de oeuvres. It will be a night to remember. Tickets are just $25 and
may be purchased at Chamber-Main Street, Bemis Bath Shoppe
and The Wine House.
“The World of Wine”
Wine Tasting
Thursday, May 19th 6-8 pm
Cedar Community
lowers age requirement
to 55
West Bend – Prospective inde-
pendent living residents can enjoy
Cedar Community’s unique
lifestyle sooner, thanks to a deci-
sion made at the Thursday, March
31 Cedar Community Board of Di-
rectors meeting. Upon recommen-
dation of the Administrative
Council, board members voted
unanimously to change the current
minimum age requirement of 62
years for independent living resi-
dents to age 55. The new al-
lowance takes effect immediately.
Prospective residents and com-
munity members under the age of
62 have visited many times over
the years to inquire about resi-
dency at Cedar Ridge Apartments,
Cedar Lake Village Homes and
Cedar Landing Village Homes in
Elkhart Lake. “This change re-
flects Cedar Community’s grow-
ing appeal to younger, more active
adults looking for freedom from
home ownership and an engaging
lifestyle,” said Cedar Community
CEO Steve Jaberg. “It’s an appro-
priate and welcome extension of
our mission ‘to create relation-
ships, services and environments
that enhance the lives of individu-
als we serve.’”
For more information about in-
dependent living at Cedar Com-
munity’s Cedar Ridge Apartments
or Cedar Lake Village Homes,
please call Betty Christen at
262.338.2811 or for Elkhart Lake,
Monica Smith at 920.876.4050.
Cedar Community is a not-for-
profit, church-affiliated leader in
creating relationships, services and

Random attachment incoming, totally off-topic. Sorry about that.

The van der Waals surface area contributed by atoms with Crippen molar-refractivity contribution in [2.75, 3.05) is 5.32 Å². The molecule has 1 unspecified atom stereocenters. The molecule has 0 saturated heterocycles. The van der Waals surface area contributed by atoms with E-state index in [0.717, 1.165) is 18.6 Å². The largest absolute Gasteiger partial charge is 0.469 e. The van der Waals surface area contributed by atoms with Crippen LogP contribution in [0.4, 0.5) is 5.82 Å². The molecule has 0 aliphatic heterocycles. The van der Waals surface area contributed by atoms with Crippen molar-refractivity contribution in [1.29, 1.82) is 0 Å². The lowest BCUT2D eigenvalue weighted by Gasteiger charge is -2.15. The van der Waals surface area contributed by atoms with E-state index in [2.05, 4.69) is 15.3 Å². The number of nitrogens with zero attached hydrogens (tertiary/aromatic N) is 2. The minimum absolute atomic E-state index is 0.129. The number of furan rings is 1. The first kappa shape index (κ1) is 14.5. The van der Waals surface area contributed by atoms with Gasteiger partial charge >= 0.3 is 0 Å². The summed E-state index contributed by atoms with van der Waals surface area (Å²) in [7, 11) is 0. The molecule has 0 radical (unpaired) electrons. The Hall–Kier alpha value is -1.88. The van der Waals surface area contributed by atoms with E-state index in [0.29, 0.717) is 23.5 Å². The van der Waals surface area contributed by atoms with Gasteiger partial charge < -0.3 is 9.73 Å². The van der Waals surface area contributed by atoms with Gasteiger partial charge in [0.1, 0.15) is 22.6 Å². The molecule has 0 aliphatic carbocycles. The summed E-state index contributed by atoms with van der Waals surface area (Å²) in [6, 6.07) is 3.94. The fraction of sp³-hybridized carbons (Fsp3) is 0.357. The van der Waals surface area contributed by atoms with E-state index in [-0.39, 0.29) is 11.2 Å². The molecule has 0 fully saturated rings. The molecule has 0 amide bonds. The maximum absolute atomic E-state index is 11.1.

environments to enhance the well-
being of seniors and their families.
Its facilities are located on five
campuses in Washington and She-
boygan counties. Cedar Commu-
nity is proud to provide a
continuum of care including inde-
pendent and assisted living, skilled
nursing care, rehabilitation, hos-
pice, memory loss services, suba-
cute and home care.
UW-Extension Master Gardeners host bus trip
The Sheboygan County UW-
Extension Master Gardeners wel-
come garden enthusiasts to join
them Saturday, June 4, 2011 for a
bus trip to the Anderson Japanese
Gardens and Klehm Arboretum &
Botanic Garden in Rockford, Illi-
The morning stop will be at the
Anderson Japanese Gardens which
is rated the highest Japanese gar-
den in North America. In our hec-
tic and stressful world, Anderson
Japanese Gardens opens minds to
a different culture while offering
guests a place of peace and tran-
quility where they will find heal-
ing, renewal, inspiration, and a
re-energized soul. Lunch will be
provided during our visit at the
Japanese Gardens to enjoy while
relaxing on the outdoor decks.
The afternoon will be spent at
Klehm Arboretum & Botanic Gar-
den in Rockford. This 155 acre site
includes 1 ½ miles of paved walk-
ing trails. Specialty Gardens in-
clude the: Pristine Fountain
Garden, Nancy Olson Children’s
Garden, Butterfly, Herb and
Daylily Gardens. The Romantic
Peony Garden features over 40 va-
rieties of peonies that bloom in late
May & early June. Over 50 vari-
eties of Hosta are showcased in the
Klehm Shady Hosta Garden.
Lastly, visit the grass, woodland
wildflowers, and a prehistoric gar-
den highlighting trees & plants that
grew in prehistoric times. Tram
rides are available for $2.00 if in-
terested. An added attraction will
be the Garden Fair. Shop from over
80 vendors at the area’s largest out-
door living marketplace. Buy this
season’s plants, shrubs, trees, tools,
garden art and more, all in one con-
venient location.
Total cost of the daylong trip is
$50 for non- Master Gardeners and
$40 for Sheboygan County Master
Gardeners. This includes motor
coach transportation, tours at both
garden centers and lunch! The bus
will depart from the Park & Ride
near Home Depot at 7:00 am. Re-
turn time is about approximately
6:30 pm.
For more information, contact
Tammy Zorn at the UW-Extension
Office, 459-5904. Space is limited
and payment is required to register.
Registration forms are available on
line at:
dener-host-bus-trip/. Checks can
be made to: Sheboygan County
Master Gardeners. Mail to: UW-
Extension Sheboygan County,
Attn: Tammy, 5 University Drive,
Sheboygan, WI 53081. Registra-
tion deadline is May 20, 2011.
Sheboygan County Master Gar-
dener Volunteers are individuals
who have an interest in horticul-
ture, have taken Master Gardener
training offered by the UW-Exten-
sion and share their time and ex-
pertise with others. It is the
acquisition of knowledge, the skill